I took one hell of a deep breath. With just one swipe of my MetroCard, I’d traded in the busy hubbub of my then-neighborhood for really old (as in 1697 old) New York City: the largest tract of undisturbed farmland within the city limits. Though I’d lived in the area my entire life, I had no idea the Queens County Farm Museum existed. But–a long subway and bus ride away–there it was. Along with a giant pig, the requisite farm dog, a bunch of chickens, and one big brown cow. And a windmill and old farmhouses. And the ability to breathe. Deeply. I found that there, too. And it stayed put until the subway doors closed behind me on the way home.–Jenna

***

Though it looked different at the time, this was among my first views of my current hometown.

Considering how little I remember from my first visit to Dallas—I was job hunting, having already decided to move here—it’s odd that I remember making a phone call from Lemmon Avenue and Oak Lawn Boulevard, a major intersection. I don’t remember how I got there (Did I drive? Take a bus?) and I wasn’t sure how to get back to Fort Worth, where I was staying with friends. I called my host and described the intersection, but she had no idea where I was. It was my first clue that Dallas and Fort Worth are not the same place. The intersection has changed, but when I pass it now (as I do often) I see present and past, simultaneously.–Sophia

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Jenna Is With Elvis

There's nothing that can't be improved by a little Elvis.

There's nothing that can't be improved by a little Elvis. Photo by Jenna Schnuer.

No, no .. she’s not dead or hunched over a toilet (as far as I know). She’s in Las Vegas (Viva!) and her laptop seems to have had too much fun … it’s gone nonfunctional, and writing a post for you in the hotel business just isn’t feasible. So until she is back home this weekend, where her reliable desktop will get the job done, she sends this photo of Elvis beanie babies as a placeholder. Just because.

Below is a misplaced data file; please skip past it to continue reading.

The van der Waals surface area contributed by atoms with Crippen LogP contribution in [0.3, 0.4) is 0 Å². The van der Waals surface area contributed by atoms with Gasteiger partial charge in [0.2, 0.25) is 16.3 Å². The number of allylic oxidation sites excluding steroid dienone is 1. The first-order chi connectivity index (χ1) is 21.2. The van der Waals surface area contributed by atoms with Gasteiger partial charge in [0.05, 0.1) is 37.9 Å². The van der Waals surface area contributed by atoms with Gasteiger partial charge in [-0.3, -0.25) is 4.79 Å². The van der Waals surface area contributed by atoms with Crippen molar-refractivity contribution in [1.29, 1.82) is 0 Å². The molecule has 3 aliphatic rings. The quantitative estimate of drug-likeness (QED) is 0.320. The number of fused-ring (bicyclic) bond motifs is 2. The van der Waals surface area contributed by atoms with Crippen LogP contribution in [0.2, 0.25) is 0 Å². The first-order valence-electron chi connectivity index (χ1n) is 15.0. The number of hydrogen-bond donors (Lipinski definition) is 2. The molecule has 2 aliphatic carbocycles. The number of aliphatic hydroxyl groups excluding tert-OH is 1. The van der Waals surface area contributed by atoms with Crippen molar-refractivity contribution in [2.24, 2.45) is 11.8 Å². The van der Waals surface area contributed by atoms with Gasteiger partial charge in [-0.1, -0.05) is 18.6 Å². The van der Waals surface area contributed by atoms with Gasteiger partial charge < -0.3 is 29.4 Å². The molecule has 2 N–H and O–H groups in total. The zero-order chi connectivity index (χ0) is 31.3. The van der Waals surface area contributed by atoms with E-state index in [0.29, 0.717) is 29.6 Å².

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What Makes a Place Home?

What sort of person chooses to live in a spot like this? Photo by Sophia Dembling.

If you could live anywhere in America, where would you live? Atop a mountain in Colorado? By the beach in California? Nestled among lakes and trees in Wisconsin? In a small town? A big city? Los Angeles? New York City? Oxford, Mississippi? Providence, Rhode Island?

I think about that a lot when I travel, both where I would like to live (everywhere!) and about the choices of others–especially when I see houses like this, planted in the middle of nothing, miles from anything, isolated and exposed.

I understand that not everyone can pull up stakes and move if they don’t like where they’ve landed, but the fact is that someone at some time looked at this great desert expanse and thought, “This is where I will set my roots.” What was it about this spot that said “home” to that person? What kind of people choose to live in a place that would make them feel so small? What is it like to open the door each morning and step out into this overwhelming scenery? How does it feel to live so naked to the sky, the sun, the moon, the wind, the cold, the heat, and people like me, pausing by the side of the road to look, take pictures, and wonder about you?